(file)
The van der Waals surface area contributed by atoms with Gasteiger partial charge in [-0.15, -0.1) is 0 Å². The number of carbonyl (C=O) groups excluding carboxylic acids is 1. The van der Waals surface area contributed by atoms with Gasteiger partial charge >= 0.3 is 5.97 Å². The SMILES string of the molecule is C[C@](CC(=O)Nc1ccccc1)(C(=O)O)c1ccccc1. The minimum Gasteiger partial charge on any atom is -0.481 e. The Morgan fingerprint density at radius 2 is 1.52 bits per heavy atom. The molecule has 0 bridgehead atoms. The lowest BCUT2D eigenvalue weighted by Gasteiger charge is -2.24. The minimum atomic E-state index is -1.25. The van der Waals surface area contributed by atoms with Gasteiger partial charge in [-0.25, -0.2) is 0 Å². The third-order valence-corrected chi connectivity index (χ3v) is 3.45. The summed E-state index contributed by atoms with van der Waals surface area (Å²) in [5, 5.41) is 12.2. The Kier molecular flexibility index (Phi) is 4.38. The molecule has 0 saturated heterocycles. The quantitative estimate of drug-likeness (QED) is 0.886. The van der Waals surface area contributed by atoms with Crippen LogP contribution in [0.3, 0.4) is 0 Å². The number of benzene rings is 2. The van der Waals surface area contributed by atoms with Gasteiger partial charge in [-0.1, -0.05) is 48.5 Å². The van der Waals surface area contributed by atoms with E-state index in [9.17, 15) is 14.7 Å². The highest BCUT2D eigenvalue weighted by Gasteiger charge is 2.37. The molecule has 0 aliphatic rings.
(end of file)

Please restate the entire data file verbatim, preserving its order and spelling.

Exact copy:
The van der Waals surface area contributed by atoms with Gasteiger partial charge in [-0.15, -0.1) is 0 Å². The number of carbonyl (C=O) groups excluding carboxylic acids is 1. The van der Waals surface area contributed by atoms with Gasteiger partial charge >= 0.3 is 5.97 Å². The SMILES string of the molecule is C[C@](CC(=O)Nc1ccccc1)(C(=O)O)c1ccccc1. The minimum Gasteiger partial charge on any atom is -0.481 e. The Morgan fingerprint density at radius 2 is 1.52 bits per heavy atom. The molecule has 0 bridgehead atoms. The lowest BCUT2D eigenvalue weighted by Gasteiger charge is -2.24. The minimum atomic E-state index is -1.25. The van der Waals surface area contributed by atoms with Gasteiger partial charge in [-0.25, -0.2) is 0 Å². The third-order valence-corrected chi connectivity index (χ3v) is 3.45. The summed E-state index contributed by atoms with van der Waals surface area (Å²) in [5, 5.41) is 12.2. The Kier molecular flexibility index (Phi) is 4.38. The molecule has 0 saturated heterocycles. The quantitative estimate of drug-likeness (QED) is 0.886. The van der Waals surface area contributed by atoms with Crippen LogP contribution in [0.3, 0.4) is 0 Å². The number of benzene rings is 2. The van der Waals surface area contributed by atoms with Gasteiger partial charge in [-0.1, -0.05) is 48.5 Å². The van der Waals surface area contributed by atoms with E-state index in [9.17, 15) is 14.7 Å². The highest BCUT2D eigenvalue weighted by Gasteiger charge is 2.37. The molecule has 0 aliphatic rings.